Functional Testing – Page Object Pattern

So far, we’ve seen how to write functional tests using the WebDriverIO API directly. Let’s see what problems we may encounter with that and how the page object pattern comes to rescue.

Our example functional tests work against Google’s homepage. One test verifies that the search text box exists and it’s visible. Another test types something into that search text box and performs the search. In order to identify the text box, we use the same selectorinput[name=q]. The problem starts here and it’s not unique to functional tests: it’s copy pasting around magic strings.

If our implementation changes and the text field is no longer identified by the name ‘q’, then we’ll have to replace it at potentially many places.

Another risk is that we may be using multiple different selectors to reference the same element. One developer may have used a different selector, e.g. input[type=text]. Why? Simply because he didn’t notice that there was another selector referencing the same element.

Finally, using these selectors directly produces code that will be difficult to read and maintain. If the selector is simple enough, e.g. #resultsDiv, then perhaps it’s straightforward what the selector points to. But what happens if the selector is something like .main > .nav > li:nth-child(2) ? Good luck remembering what that is supposed to retrieve.

This is where the Page Object pattern can be helpful. The Page Object pattern encapsulates our interactions with WebDriverIO API into classes that model our pages and components. In our example, the homepage is an object which has 3 components: the search text box, the search button and the search results. The selectors that are used to identify these, should be hidden away. The tests should not use them directly, the tests should only use the page objects. Then, the test code can be more readable:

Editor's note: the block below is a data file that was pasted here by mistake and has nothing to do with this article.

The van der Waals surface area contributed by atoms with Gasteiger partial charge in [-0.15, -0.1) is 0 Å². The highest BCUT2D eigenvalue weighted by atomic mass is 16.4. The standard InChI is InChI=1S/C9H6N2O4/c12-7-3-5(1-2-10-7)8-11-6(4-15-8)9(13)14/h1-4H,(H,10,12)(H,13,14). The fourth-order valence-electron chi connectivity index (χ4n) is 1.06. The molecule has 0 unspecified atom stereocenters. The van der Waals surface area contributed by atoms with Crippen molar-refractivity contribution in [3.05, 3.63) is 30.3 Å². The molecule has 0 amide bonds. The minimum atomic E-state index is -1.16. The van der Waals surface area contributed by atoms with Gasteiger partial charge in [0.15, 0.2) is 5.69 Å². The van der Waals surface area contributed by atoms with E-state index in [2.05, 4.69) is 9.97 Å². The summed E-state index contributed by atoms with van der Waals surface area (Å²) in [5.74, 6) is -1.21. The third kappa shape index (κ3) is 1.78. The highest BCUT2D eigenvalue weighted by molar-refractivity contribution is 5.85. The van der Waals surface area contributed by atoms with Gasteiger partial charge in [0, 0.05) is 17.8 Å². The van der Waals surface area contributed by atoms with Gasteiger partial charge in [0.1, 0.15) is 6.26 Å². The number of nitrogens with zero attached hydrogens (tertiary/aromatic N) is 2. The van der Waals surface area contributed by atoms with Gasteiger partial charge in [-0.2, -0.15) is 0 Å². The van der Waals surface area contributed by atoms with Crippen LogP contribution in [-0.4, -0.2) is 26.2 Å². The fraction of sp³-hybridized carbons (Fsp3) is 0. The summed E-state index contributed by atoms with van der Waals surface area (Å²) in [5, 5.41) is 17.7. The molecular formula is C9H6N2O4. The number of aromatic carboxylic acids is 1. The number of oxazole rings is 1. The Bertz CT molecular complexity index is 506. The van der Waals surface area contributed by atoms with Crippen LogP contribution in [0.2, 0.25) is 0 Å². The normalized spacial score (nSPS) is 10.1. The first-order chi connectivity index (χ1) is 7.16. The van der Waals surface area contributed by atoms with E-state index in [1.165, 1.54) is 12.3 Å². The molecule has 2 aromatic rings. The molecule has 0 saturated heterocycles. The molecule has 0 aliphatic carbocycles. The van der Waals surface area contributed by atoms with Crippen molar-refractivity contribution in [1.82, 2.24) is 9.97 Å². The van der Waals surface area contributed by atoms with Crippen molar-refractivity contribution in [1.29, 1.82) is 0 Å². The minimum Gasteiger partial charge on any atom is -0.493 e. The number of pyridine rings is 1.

it('should verify the title of Google', function() {
        return page
            .getTitle()
            .then(function(title) {
                expect(title).to.equal('Google');
            });
    });

    it('should have a text search box', function() {
        return page.searchTextBox
            .isVisible()
            .then(function(visible) {
                expect(visible).to.be.true;
            });
    });

The page variable (we’ll see it in a moment) is the page object that represents the Google homepage. It has a field called searchTextBox that is a page object that represents the text box of that page. Notice how the isVisible method call no longer has a selector argument. The selector is hidden away in the implementation of the page object. This solves the problems mentioned earlier and it makes the code more readable and maintainable.

Let’s start working on that page object class. The first thing being called is the getTitle method and coincidentally it’s the easiest to implement:

var WebDriverHelper = require('./webdriver_helper');

function PageObject() {}